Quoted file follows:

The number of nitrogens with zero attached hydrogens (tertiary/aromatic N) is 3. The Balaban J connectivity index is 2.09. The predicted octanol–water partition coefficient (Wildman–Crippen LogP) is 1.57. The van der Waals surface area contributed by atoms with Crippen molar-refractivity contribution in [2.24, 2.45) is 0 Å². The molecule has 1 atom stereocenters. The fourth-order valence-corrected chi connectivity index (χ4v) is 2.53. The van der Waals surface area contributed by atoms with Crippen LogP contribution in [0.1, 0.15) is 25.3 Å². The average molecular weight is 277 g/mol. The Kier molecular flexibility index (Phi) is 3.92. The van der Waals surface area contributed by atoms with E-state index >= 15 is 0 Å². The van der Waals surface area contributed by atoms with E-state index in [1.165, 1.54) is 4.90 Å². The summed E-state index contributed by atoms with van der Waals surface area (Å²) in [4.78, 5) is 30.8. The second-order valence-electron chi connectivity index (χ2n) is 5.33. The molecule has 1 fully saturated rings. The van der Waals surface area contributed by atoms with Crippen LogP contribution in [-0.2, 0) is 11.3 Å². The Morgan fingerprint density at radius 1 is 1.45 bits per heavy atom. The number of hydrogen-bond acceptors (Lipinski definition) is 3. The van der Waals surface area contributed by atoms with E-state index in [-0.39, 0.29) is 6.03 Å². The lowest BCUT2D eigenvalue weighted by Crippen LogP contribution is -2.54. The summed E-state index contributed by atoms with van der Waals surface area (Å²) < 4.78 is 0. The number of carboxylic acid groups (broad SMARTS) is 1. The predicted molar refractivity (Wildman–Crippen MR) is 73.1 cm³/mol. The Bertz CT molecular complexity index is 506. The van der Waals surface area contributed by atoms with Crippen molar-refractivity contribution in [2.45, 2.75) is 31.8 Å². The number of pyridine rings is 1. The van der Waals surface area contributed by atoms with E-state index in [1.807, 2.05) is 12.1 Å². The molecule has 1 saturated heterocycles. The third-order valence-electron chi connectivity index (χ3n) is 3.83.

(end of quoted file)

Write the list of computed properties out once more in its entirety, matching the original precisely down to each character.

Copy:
The number of nitrogens with zero attached hydrogens (tertiary/aromatic N) is 3. The Balaban J connectivity index is 2.09. The predicted octanol–water partition coefficient (Wildman–Crippen LogP) is 1.57. The van der Waals surface area contributed by atoms with Crippen molar-refractivity contribution in [2.24, 2.45) is 0 Å². The molecule has 1 atom stereocenters. The fourth-order valence-corrected chi connectivity index (χ4v) is 2.53. The van der Waals surface area contributed by atoms with Crippen LogP contribution in [0.1, 0.15) is 25.3 Å². The average molecular weight is 277 g/mol. The Kier molecular flexibility index (Phi) is 3.92. The van der Waals surface area contributed by atoms with E-state index >= 15 is 0 Å². The van der Waals surface area contributed by atoms with E-state index in [1.165, 1.54) is 4.90 Å². The summed E-state index contributed by atoms with van der Waals surface area (Å²) in [4.78, 5) is 30.8. The second-order valence-electron chi connectivity index (χ2n) is 5.33. The molecule has 1 fully saturated rings. The van der Waals surface area contributed by atoms with Crippen LogP contribution in [-0.2, 0) is 11.3 Å². The Morgan fingerprint density at radius 1 is 1.45 bits per heavy atom. The number of hydrogen-bond acceptors (Lipinski definition) is 3. The van der Waals surface area contributed by atoms with E-state index in [-0.39, 0.29) is 6.03 Å². The lowest BCUT2D eigenvalue weighted by Crippen LogP contribution is -2.54. The summed E-state index contributed by atoms with van der Waals surface area (Å²) < 4.78 is 0. The number of carboxylic acid groups (broad SMARTS) is 1. The predicted molar refractivity (Wildman–Crippen MR) is 73.1 cm³/mol. The Bertz CT molecular complexity index is 506. The van der Waals surface area contributed by atoms with Crippen molar-refractivity contribution in [2.45, 2.75) is 31.8 Å². The number of pyridine rings is 1. The van der Waals surface area contributed by atoms with E-state index in [1.807, 2.05) is 12.1 Å². The molecule has 1 saturated heterocycles. The third-order valence-electron chi connectivity index (χ3n) is 3.83.